Search For Intelligent Aliens Near KIC 8462852 Star Begins: SETI Astronomers Use ATA To Find Signs Of Advanced Technologies
After astronomers found strange light patterns from the surroundings of the KIC 8462852 star through the data collected by NASA's Kepler space telescope, the search for intelligent alien life has begun. Kepler discovered the KIC 8462852 star to be over 1,500 light-years away from Earth.
This time, astronomers from the Search for Extraterrestrial Intelligence (SETI) Institute in California started to use massive satellite dishes to catch radio signals coming from the vicinity of the star.
Astronomers said that these satellite dishes called Allen Telescope Array (ATA) include 42 antennas that are positioned about 300 miles northeast of San Francisco. Each antenna is 6 meters in diameter, and can be simultaneously used by SETI for various astronomical studies.
SETI astronomers are also monitoring data from other unusual star systems which had been observed by Kepler during its missions. The ATA's ability to study different areas of the sky all at the same time has enabled it to examine star systems more quickly compared to former SETI experiments. As it is being continually upgraded with spectral analyzers and receivers, the ATA may be able to study a reconnaissance of 100,000 or even 1 million stars in the near future.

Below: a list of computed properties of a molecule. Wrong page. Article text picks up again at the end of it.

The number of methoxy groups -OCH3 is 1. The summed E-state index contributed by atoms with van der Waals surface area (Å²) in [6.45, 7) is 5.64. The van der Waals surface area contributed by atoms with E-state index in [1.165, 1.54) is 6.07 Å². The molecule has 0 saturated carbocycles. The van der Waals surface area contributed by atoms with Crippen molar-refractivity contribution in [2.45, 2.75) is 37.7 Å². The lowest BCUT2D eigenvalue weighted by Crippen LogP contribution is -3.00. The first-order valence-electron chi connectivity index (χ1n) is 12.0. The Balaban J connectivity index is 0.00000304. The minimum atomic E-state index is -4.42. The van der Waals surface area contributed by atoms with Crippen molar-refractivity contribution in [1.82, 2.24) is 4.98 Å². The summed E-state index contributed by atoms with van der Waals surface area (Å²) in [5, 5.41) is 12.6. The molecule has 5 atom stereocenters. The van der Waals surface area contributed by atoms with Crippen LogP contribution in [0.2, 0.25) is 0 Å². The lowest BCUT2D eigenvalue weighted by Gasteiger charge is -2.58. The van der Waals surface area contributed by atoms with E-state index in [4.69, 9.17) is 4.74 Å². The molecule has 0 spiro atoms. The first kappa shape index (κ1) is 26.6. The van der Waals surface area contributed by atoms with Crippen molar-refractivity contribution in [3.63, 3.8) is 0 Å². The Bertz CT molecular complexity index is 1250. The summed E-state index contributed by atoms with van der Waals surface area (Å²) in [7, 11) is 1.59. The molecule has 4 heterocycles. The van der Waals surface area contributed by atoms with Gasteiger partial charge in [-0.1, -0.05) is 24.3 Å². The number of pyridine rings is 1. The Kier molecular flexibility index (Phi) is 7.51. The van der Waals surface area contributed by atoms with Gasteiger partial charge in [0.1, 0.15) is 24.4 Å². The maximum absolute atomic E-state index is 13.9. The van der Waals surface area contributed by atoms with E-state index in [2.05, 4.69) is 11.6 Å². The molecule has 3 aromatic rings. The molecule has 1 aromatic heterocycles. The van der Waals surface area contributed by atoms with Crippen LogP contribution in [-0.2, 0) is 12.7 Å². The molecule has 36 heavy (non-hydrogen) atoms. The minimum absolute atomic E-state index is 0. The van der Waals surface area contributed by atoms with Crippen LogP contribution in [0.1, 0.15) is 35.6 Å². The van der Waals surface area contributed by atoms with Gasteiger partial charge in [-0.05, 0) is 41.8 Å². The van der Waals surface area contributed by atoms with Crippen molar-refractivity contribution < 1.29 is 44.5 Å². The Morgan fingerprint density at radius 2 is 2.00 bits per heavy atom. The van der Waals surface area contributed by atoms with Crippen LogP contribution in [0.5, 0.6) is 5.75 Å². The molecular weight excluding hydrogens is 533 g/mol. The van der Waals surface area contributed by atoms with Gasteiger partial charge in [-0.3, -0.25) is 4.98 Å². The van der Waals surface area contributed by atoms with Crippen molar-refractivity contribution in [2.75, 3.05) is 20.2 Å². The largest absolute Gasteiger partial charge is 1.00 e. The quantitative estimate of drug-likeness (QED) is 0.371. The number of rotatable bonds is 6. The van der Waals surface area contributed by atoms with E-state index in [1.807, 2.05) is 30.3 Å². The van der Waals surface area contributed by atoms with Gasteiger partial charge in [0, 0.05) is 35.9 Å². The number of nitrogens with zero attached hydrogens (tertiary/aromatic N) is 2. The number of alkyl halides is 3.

"It almost doesn't matter where you point your telescope, because there are planets everywhere," explained Seth Shostak, SETI senior astronomer. "If there's somebody out there, there are going to be so many of them out there that I do think there's a chance."
Astronomers noticed that the KIC 8462852 has dimmed strangely and irregularly several times over the past four years. Dr. Tabetha Boyajian, a postdoctoral fellow at the University of Yale, published a study regarding the matter. Boyajian and her colleagues said that the irregular light patterns might have not been influenced by light from neighboring stars.
Thus, the team believes that the light signal might have been a cluster of exocomets that moved around the KIC 8462852, but others also consider the idea that it might have been a huge "alien megastructure."
"One of the things that occurred to me is that a civilization that would build one megastructure would eventually build more," said Jason Wright, an associate professor at Penn State University.
He added that if advanced alien civilizations built planet-sized megastructures such as solar panels, ring worlds, telescopes and beacons, Kepler might be able to distinguish these megastructures from planets.
The signal from the KIC 8462852 has not been the first. In 1967, astronomer Jocelyn Bell found regular signals from an area of the sky. These signals were later called LGM-1 or Little Green Men. Astronomers thought that it was a signal from an alien civilization, but it turned out to be a magnetized neutron star or a pulsar.
Meanwhile, a Russian billionaire named Yuri Milner will fund a new SETI research program with 100 million dollars. SETI director Andrew Siemion hopes that the act will inspire others to support the program.